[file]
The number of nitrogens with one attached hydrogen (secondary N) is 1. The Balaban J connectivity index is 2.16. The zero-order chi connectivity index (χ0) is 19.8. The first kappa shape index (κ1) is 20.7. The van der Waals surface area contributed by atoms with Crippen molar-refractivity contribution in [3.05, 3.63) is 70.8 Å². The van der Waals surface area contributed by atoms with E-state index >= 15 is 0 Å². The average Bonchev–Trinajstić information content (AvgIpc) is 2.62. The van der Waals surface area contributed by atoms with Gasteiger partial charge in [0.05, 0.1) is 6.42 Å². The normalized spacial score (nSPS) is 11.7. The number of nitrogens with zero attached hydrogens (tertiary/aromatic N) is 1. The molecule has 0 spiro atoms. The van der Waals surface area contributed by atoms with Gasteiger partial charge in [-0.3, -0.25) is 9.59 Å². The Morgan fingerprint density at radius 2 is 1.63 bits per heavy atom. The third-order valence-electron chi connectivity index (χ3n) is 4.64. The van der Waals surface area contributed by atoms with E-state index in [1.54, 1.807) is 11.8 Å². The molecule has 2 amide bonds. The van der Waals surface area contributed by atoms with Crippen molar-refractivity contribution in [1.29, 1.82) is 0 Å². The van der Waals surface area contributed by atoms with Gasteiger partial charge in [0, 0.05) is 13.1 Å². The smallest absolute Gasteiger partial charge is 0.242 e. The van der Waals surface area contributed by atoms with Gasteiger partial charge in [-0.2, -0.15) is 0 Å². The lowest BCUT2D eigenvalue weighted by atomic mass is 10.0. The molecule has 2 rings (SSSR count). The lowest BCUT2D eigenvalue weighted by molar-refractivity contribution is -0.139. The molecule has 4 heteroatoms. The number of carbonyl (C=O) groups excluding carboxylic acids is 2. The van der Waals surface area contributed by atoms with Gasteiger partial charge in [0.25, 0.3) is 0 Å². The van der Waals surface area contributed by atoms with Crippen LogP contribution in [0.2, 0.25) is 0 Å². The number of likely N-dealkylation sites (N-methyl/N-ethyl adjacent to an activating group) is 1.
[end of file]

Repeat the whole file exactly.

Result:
The number of nitrogens with one attached hydrogen (secondary N) is 1. The Balaban J connectivity index is 2.16. The zero-order chi connectivity index (χ0) is 19.8. The first kappa shape index (κ1) is 20.7. The van der Waals surface area contributed by atoms with Crippen molar-refractivity contribution in [3.05, 3.63) is 70.8 Å². The van der Waals surface area contributed by atoms with E-state index >= 15 is 0 Å². The average Bonchev–Trinajstić information content (AvgIpc) is 2.62. The van der Waals surface area contributed by atoms with Gasteiger partial charge in [0.05, 0.1) is 6.42 Å². The normalized spacial score (nSPS) is 11.7. The number of nitrogens with zero attached hydrogens (tertiary/aromatic N) is 1. The molecule has 0 spiro atoms. The van der Waals surface area contributed by atoms with Gasteiger partial charge in [-0.3, -0.25) is 9.59 Å². The Morgan fingerprint density at radius 2 is 1.63 bits per heavy atom. The third-order valence-electron chi connectivity index (χ3n) is 4.64. The van der Waals surface area contributed by atoms with E-state index in [1.54, 1.807) is 11.8 Å². The molecule has 2 amide bonds. The van der Waals surface area contributed by atoms with Crippen molar-refractivity contribution in [1.29, 1.82) is 0 Å². The van der Waals surface area contributed by atoms with Gasteiger partial charge in [0, 0.05) is 13.1 Å². The smallest absolute Gasteiger partial charge is 0.242 e. The van der Waals surface area contributed by atoms with Gasteiger partial charge in [-0.2, -0.15) is 0 Å². The lowest BCUT2D eigenvalue weighted by atomic mass is 10.0. The molecule has 2 rings (SSSR count). The lowest BCUT2D eigenvalue weighted by molar-refractivity contribution is -0.139. The molecule has 4 heteroatoms. The number of carbonyl (C=O) groups excluding carboxylic acids is 2. The van der Waals surface area contributed by atoms with Gasteiger partial charge in [0.25, 0.3) is 0 Å². The van der Waals surface area contributed by atoms with Crippen LogP contribution in [0.2, 0.25) is 0 Å². The number of likely N-dealkylation sites (N-methyl/N-ethyl adjacent to an activating group) is 1.